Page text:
We've added some new features. Please check out our recent changes.

Rash

by Hautman, Pete, 1952-

Format: Print Book 2006
Availability: Available at 2 Libraries 2 of 2 copies
Links:
Available (2)
Location Collection Call #
Jefferson Hills Public Library Young Adult YA FIC HAU
Location  Jefferson Hills Public Library
 
Collection  Young Adult
 
Call Number  YA FIC HAU
 
 
Shaler North Hills Library Young Adult Fiction YA HAU
Location  Shaler North Hills Library
 
Collection  Young Adult Fiction
 
Call Number  YA HAU
 
 
Summary
"Of course, without people like us Marstens, there wouldn't be anybody to do the manual labor that makes this country run. Without penal workers, who would work the production lines, or pick the melons and peaches, or maintain the streets and parks and public lavatories? Our economy depends on prison labor. Without it everybody would have to work -- whether they wanted to or not."

In the late twenty-first century Bo Marsten is unjustly accused of a causing a rash that plagues his entire high school. He loses it, and as a result, he's sentenced to work in the Canadian tundra, at a pizza factory that's surrounded by hungry polar bears. Bo finds prison life to be both boring and dangerous, but it's nothing compared to what happens when he starts playing on the factory's highly illegal football team. In the meantime, Bork, an artificial intelligence that Bo created for a science project, tracks Bo down in prison. Bork has spun out of control and seems to be operating on his own. He offers to get Bo's sentence shortened, but can Bo trust him? And now that Bo has been crushing skulls on the field, will he be able to go back to his old, highly regulated life?

Pete Hautman takes a satirical look at an antiseptic future in this darkly comic mystery/adventure.
Published Reviews
Booklist Review: "Gr. 9-12. It's very likely that the world has never seen a sports novel quite like this one, which evokes Louis Sachar's Holes (1998), M. T. Anderson's Feed (2004), and Chris Lynch's explorations of male aggression in Inexcusable (2005), all the while avoiding the merest whisper of predictability. In the United Safer States of America of the late twenty-first century, a national obsession with safety has criminalized even minor antisocial impulses. Bo's dad was put away in '73 for roadrage ; the teen's own anger issues likewise land him in one of the country's privatized penal colonies. There, he makes pizzas for McDonald's until the camp's sadistic overseer recruits him to play football. The illegal sport is brutally violent but exhilarating--and Bo, a gifted athlete, slowly begins to question his culture's basic assumptions, identifying with crotchety Gramps' view that the country went to hell the day we decided we'd rather be safe than free. At times, Hautman takes his signature eclecticism to an extreme, placing Bo in confrontations with polar bears, an intrusive artificial intelligence entity, and officials who suspect him of causing a rash outbreak. Like the author's similarly audacious Godless (2004) , though, this will satisfy teens with an appetite for big questions and gleeful ambiguities, while ratcheting up the mind-trip factor with a gimlet-eyed extrapolation of the future. --Jennifer Mattson Copyright 2006 Booklist"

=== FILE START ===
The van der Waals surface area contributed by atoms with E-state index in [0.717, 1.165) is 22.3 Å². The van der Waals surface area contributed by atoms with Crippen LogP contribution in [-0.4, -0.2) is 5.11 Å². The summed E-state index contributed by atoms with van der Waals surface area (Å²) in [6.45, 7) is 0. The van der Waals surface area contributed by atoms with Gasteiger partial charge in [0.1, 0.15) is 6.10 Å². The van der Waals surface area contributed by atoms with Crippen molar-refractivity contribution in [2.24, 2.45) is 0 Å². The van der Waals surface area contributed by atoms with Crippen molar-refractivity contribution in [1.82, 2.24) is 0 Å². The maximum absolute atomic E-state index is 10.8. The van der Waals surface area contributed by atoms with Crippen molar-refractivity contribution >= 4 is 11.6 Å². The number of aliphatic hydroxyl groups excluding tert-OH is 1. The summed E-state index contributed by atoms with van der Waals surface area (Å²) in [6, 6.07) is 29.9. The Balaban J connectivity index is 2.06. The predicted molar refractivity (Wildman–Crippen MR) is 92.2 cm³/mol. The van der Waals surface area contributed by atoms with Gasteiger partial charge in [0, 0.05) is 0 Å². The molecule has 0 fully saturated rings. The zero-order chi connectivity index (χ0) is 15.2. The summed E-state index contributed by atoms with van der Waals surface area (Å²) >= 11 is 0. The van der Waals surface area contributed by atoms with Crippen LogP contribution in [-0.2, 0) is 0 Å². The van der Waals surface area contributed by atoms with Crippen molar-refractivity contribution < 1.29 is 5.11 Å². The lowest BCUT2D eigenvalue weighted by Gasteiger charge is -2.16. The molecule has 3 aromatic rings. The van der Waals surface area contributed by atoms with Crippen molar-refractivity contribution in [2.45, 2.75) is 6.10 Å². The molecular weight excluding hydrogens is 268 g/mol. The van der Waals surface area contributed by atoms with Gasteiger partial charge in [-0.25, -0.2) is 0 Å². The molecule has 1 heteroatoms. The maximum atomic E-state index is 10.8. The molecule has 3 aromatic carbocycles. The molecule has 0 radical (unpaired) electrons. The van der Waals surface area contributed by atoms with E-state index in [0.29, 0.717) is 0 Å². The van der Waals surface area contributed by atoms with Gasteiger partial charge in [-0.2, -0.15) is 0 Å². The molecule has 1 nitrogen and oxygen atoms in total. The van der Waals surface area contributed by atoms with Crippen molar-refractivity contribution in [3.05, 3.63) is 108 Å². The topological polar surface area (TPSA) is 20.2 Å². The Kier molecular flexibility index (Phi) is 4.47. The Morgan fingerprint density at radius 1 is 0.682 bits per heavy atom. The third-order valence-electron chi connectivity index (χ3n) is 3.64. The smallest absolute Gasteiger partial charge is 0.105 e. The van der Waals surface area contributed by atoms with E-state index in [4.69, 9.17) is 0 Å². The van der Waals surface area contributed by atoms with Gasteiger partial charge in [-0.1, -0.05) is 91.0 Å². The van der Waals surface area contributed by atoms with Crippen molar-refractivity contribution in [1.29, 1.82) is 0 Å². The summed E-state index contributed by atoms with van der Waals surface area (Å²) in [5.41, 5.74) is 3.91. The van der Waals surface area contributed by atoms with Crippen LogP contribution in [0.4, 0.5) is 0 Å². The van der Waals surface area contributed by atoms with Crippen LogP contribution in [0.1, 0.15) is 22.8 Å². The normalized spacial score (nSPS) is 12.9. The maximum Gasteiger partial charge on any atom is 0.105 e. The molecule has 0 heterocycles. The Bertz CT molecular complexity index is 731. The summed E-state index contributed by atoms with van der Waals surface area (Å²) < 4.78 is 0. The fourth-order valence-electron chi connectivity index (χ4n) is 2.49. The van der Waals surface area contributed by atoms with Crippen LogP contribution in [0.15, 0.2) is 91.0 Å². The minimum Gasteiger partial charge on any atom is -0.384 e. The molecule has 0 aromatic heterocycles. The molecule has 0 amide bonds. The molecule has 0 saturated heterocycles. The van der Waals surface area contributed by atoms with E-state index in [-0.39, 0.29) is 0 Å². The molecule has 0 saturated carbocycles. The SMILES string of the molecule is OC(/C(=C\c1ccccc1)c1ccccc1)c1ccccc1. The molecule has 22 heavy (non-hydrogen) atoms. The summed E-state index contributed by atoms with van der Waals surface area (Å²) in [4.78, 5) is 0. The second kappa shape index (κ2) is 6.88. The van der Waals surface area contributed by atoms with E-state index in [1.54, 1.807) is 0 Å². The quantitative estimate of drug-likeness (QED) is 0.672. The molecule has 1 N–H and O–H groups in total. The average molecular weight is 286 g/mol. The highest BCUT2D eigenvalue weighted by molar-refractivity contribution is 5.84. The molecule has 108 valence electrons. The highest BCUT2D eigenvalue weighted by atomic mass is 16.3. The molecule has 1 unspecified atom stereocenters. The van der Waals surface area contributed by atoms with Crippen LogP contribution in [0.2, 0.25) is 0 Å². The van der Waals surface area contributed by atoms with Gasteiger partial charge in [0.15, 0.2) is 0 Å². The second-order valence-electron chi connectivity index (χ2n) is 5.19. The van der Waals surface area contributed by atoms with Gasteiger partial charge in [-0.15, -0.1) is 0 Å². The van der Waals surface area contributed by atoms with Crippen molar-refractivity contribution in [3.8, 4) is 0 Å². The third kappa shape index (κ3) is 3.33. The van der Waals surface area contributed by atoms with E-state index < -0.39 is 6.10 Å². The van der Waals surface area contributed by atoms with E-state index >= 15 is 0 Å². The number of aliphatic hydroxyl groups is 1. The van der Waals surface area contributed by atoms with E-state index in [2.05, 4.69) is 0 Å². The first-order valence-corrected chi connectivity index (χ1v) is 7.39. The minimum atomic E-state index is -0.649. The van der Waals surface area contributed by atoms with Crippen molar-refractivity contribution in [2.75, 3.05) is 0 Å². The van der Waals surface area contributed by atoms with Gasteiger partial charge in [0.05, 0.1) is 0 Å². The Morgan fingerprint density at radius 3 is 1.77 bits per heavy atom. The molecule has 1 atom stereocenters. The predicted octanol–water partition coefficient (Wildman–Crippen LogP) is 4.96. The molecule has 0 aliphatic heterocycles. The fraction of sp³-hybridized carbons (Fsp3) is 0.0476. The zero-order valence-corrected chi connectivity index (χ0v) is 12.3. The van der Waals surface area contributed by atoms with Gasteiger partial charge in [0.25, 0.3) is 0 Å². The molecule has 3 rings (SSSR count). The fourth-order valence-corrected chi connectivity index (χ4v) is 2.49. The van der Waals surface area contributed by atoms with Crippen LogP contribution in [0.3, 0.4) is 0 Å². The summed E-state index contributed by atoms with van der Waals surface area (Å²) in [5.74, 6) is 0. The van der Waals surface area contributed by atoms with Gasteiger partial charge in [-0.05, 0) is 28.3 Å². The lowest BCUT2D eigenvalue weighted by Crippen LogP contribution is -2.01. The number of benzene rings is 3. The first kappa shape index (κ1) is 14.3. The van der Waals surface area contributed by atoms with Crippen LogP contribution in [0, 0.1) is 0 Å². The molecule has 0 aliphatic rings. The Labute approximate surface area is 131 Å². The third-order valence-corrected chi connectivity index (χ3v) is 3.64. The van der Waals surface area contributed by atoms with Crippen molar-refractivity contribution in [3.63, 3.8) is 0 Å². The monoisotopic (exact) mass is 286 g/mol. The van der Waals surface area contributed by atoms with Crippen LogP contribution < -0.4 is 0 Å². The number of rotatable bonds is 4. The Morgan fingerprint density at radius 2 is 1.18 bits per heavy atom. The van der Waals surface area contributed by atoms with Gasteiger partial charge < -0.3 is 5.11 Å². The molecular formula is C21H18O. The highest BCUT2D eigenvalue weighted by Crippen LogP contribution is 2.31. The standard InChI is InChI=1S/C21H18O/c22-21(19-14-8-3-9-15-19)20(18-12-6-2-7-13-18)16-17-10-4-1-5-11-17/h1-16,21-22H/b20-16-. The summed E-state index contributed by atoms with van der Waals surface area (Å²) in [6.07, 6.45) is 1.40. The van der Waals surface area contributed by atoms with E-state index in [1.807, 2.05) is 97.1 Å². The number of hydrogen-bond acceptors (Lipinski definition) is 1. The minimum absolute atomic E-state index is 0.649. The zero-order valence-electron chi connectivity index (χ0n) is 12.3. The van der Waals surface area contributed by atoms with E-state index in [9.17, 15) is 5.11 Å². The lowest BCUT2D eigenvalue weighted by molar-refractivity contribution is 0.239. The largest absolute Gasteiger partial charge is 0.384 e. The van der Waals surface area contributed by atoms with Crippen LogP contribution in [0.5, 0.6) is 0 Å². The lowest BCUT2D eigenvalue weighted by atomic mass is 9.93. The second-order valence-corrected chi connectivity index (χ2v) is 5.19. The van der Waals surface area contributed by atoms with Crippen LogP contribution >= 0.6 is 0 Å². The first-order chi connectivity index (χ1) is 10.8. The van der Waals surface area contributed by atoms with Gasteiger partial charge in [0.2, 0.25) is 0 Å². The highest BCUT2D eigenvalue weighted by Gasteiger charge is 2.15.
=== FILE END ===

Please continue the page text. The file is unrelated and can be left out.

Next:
From Booklist, Copyright (c) American Library Association. Used with permission.
Publisher's Weekly Review: "Hautman (Invisible) explores the modernday tension between safety and freedom in this intelligent and darkly comic satire set 70 years in the future. Despite the daily dose of sedative required for all teens in the United Safer States of America, Bo Marsten reacts badly when he sees his girlfriend with his track rival and nemesis. "The locks and harnesses and chains of self-control snapped, one after another, like Frankenstein's monster breaking loose from his bonds." In Bo's society, even minor infractions result in prison terms, because their labor "makes this country run." Sentenced to work at a pizza factory in the Canadian tundra (the USSA annexed Canada in 2055), Bo finds himself a candidate for the warden's favorite pastime-watching his inmates crush each other's skulls on the gridiron. Football is outlawed, so only outlaws can play (think The Longest Yard with bears). In the meantime, Bork, the A.I. that Bo had been creating in science class, achieves self-awareness and independently tracks Bo down in prison with a plan to spring him-but can Bo survive on the outside? Hautman's vision of a futuristic nation wracked by litigiousness and terrorism is sharply observed-and frightening. Bo's Gramps (born in 1990 when kids could still run without protective safety gear) incisively sums up the book's undercurrent: "I think the country went to hell the day we decided we'd rather be safe than free." This thought-provoking and highly entertaining dystopian fantasy is certain to spark discussion among teens. Ages 12-up. (June) (c) Copyright PWxyz, LLC. All rights reserved"
(c) Copyright PWxyz, LLC. All rights reserved
Additional Information
Subjects Self-control -- Juvenile fiction.
Individuality -- Juvenile fiction.
Football stories.
Artificial intelligence -- Juvenile fiction.
Self-control -- Fiction.
Individuality -- Fiction.
Football -- Fiction.
Artificial intelligence -- Fiction.
Publisher New York :Simon & Schuster Books for Young Readers,2006
Edition 1st ed.
Language English
Description 249 pages ; 22 cm
ISBN 0689868014
Links
Other Classic View